Aisling Mangan*, Carel W. Le Roux, Nana Gletsu Miller and Neil G. Docherty Pages 244 - 252 ( 9 )
Background: Nutritional deficiencies are common following Roux-en-Y Gastric Bypass (RYGB). Aetiology is diverse; including non-compliance, altered diet, unresolved preoperative deficiency and differential degrees of post-operative malabsorption occurring as function of length of bypassed intestine. Iron and calcium/vitamin D deficiency occur in up to 50% of patients following RYGB. Currently, treatment strategies recommend the prescription of oral supplements for those who become deficient. Meanwhile, debate exists regarding the absorption capacity of these post-operatively and their efficacy in treating deficiency.
Objective: To examine the disposition of oral iron and calcium/vitamin D supplementation following RYGB.
Methods: A literature review was carried out using PubMed and Embase. Data from the key interventional studies investigating iron and calcium/vitamin D oral supplement absorption and efficacy following RYGB was summarized.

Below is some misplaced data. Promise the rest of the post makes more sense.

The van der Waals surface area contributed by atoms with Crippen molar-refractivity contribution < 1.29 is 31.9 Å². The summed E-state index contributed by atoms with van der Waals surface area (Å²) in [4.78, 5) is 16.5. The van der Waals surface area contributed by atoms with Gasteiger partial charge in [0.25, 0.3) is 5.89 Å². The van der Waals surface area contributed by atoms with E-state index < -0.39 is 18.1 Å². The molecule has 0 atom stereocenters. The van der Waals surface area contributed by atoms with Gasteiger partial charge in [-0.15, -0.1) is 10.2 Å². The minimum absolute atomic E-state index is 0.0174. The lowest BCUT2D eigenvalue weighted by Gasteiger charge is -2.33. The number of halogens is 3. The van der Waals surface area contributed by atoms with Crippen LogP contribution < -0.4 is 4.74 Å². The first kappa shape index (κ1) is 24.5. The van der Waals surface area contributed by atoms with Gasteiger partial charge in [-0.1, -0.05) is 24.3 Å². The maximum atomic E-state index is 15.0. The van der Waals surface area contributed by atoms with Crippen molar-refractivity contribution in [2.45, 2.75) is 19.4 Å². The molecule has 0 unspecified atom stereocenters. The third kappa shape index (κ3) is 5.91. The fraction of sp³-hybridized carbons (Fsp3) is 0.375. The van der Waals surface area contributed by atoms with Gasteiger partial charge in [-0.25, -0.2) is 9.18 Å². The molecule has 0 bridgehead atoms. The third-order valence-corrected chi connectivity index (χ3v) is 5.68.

Results: Absorption of both iron and vitamin D/calcium is adversely affected following RYGB. Distribution and metabolism may be altered by the predominance of paracellular absorption pathways which promote unregulated influx into the circulatory system. Overall, studies indicate that current supplementation strategies are efficacious to a degree in treating deficiency following RYGB, generally restoration of optimal status is not achieved.
Conclusion: Oral supplement disposition is altered following RYGB. As a result, patients are required to take regimens of oral supplementation indefinitely. The dosage which confers optimum health benefit while avoiding potential toxicity and tolerability issues remains unknown. Novel preparations with improved disposition could help limit the extent of post-RYGB nutritional deficiencies.
Bariatric, Roux-en-Y gastric bypass, drug malabsorption, iron, vitamin D, calcium.
Diabetes Complications Research Center, Conway Institute, University College Dublin, Dublin, Diabetes Complications Research Center, Conway Institute, University College Dublin, Dublin, Nutrition Department, Purdue University, Indiana, IN, Diabetes Complications Research Center, Conway Institute, University College Dublin, Dublin